Meditations

The Eternal Yogurt


My favorite way to eat my homemade honey vanilla yogurt--with fresh blueberries and baby bananas.

My favorite way to eat homemade honey vanilla yogurt--with fresh blueberries and baby bananas.

When I found out how to make my own yogurt, I got excited. Not so much about the making of the yogurt, but more about the idea that my first batch will continue to breed more and more yogurt indefinitely, and that the yogurt I will make years from now will still contain a little tiny part of my original one.

It’s been about six months since my last store bought yogurt, and I’ve had yogurt in my fridge every single day since then. Crazy it maybe, but I’ve developed a bond with it—kind of like keeping a pet—cute little bacteria pets. After the first few months of yogurt making, I felt a strange sense of responsibility for the survival of their clan, I mean, if I eat it all without saving any to breed more yogurt…that would be it. I would’ve killed them all…forever.

Now, if bonding with your food isn’t enough to convince you to make your own yogurt, consider this: It’s cheaper. Volume per volume, milk is much cheaper than yogurt.

So here’s how to get started:

Firstly, you need to buy the last tub of plain yogurt you’ll ever buy as your starter culture, so go all out: natural, organic, sustainably raised, free range, the whole package. Next, enjoy your tub of yogurt all you want—all but 2 tablespoons of it. These two tablespoons contain the originators of your bacteria colony. Put it into a sealable container, in fact if you bought the large yogurt tub you can even use the container it came in.

Bring a quart of milk (I prefer full fat) just almost to a boil or to 185 F, stirring while heating to prevent scorching. What you’re doing now is killing off other bacteria that might contaminate and interfere with your culture. These bacteria die at 185 F, which is when milk starts to steam and froth. You can also just let it boil so you don’t have to use a thermometer, just be careful because when milk boils…it boils over, so don’t walk away from it (speaking from experience…)

All the starter culture you need to make a whole quart of yugurt.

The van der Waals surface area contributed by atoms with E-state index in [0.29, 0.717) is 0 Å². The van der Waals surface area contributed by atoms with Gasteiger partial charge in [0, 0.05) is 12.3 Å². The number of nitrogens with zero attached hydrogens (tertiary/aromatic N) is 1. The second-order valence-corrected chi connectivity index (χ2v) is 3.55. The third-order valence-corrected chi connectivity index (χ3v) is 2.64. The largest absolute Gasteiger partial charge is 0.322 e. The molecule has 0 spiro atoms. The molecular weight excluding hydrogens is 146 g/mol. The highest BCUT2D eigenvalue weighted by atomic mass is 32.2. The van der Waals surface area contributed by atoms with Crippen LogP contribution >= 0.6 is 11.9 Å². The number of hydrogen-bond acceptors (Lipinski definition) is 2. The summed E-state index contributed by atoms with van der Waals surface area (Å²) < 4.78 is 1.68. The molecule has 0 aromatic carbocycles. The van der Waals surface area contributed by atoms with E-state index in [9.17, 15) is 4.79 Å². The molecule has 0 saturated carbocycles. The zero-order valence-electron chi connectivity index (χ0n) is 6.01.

All the starter culture you need to make a whole quart of yugurt.

Let it cool down to 95-110 F. I recommend using a thermometer to be sure, although I’ve heard Jamie Oliver say that you can just stick your finger in, and if it feels like you’re touching nothing (i.e. the milk is at body temperature) then you’re good to go.  The most important thing is not to have the milk be too hot or you’ll kill all your single-celled friends, ending up with nothing more than a milky bacterial cemetery.

As it cools I like to add a splash f vanilla and/or a little bit of honey to make a flavored yogurt. Sometimes I take out some of this warm honey vanilla milk and drink it just like that. The best bedtime drink I know of!

Pour a little of this milk into the starter culture and stir to dissolve the yogurt, then add the rest of the milk and stir. Close the container, and keep it still in a warm area. My apartment is unfortunately freezing and we’re too frugal to turn the heat on, making warm areas rather difficult to come by. So what I do is I turn on my oven for two minutes just until it’s nice and warm then turn it off, then I put my yogurt in the oven, wrapped in thick towels, and leave it in the oven over night. Turn the oven light on if you can, sadly my oven is from the far past and has a light that only turns on if the door is open. The warmer the environment, the faster your yogurt will set. The longer you leave your yogurt out, the firmer your yogurt will be. Refrigerate when set.

There you have it, your eternal yogurt.  Now you can even give your friends your culture so they can start their own, even though it’s really yours. I would recommend only giving it to serious foodist friends just to make sure they continue to raise it with as much love and care as you.

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